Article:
Business Writing

The Writing Process

Often when I write I just park myself in front of the keyboard and start typing. This is fine when I want to capture an immediate thought, or have an idea that’s already formed in my head, but it does not result in a finished product. It does not result in a document that I would send to someone or use on my website.

To just start typing is not usually the best way to approach writing for business. When I’ve typed something without thinking deeply or planning, it is not my final work. It is part of my process. If I’m writing a report or a sales letter, website copy or a brochure, I need to plan my writing more carefully. Sure, I’ll probably open a word processing document and jot down ideas and notes, but only as a resource for my larger writing project.

What is the writing process?

One version, and a version I find useful and quite like, is a 3 stage process.


Stage 1—Prewriting

Use this stage to:

  • Collect, synthesise and organise information (including information about the purpose of your writing and your intended audience)
  • Brainstorm your take-home messages (what do you want your audience to remember?)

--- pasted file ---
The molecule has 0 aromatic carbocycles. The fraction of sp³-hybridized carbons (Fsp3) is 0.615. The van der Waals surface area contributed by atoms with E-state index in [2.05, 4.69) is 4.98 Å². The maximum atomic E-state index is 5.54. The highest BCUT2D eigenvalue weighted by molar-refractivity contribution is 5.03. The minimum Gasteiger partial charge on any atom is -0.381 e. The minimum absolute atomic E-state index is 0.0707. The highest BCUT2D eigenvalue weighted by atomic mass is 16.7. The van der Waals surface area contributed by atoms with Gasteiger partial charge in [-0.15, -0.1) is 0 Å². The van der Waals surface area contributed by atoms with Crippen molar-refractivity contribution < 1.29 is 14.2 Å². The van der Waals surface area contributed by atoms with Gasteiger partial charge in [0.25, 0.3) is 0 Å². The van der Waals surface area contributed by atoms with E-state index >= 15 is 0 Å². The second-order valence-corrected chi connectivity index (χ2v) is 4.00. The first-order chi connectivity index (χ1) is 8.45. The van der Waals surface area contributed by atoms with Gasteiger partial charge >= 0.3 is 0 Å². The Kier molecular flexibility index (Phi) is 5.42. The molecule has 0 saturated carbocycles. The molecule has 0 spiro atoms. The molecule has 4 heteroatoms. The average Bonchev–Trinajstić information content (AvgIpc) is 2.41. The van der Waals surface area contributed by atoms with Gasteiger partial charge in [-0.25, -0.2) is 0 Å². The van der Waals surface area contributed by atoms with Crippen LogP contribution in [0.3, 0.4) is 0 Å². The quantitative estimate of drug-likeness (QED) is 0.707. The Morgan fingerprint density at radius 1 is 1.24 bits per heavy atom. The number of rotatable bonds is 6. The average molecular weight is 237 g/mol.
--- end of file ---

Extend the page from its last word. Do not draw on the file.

• Work out ideas away from the computer (I often use Post-It Notes. One idea per note. They’re easy to shuffle around to help you with the next step.)
  • Develop a road map/outline (move the Post-Its around until they’re in a logical sequence and add extras if necessary.)


Stage 2—Writing Your First Draft

  • Put your facts and ideas together in organised prose, following your road map and writing up the ideas that you identified in stage 1.


Stage 3—Revision

  • Read your writing out loud. Think about sentence length, paragraphs, style.
  • Get rid of any clutter. Look at the verbs. Have you used adverbs? Is there a stronger verb you can use that doesn’t need an adverb? What about jargon? Is your writing in Plain English? Have you used the same word or expression repeatedly?
  • Check your verbs and make sure that your tenses are consistent.
  • Get feedback from others, assess its validity and incorporate it if it’s useful.
  • Do a final check of grammar and spelling.


Good writing reads well. Every word is in its correct place and means what it should mean. But good writing is not easy to achieve. Very few people are able to create their final draft at their first attempt. I often listen to interviews with published authors and they all mention the time they spend revising. They don’t say, “I just sat down, wrote one draft and then sent it to the publisher.” When you have a writing assignment to complete, avoid leaving it to the last minute. Give yourself plenty of time for revision and write the best piece you can.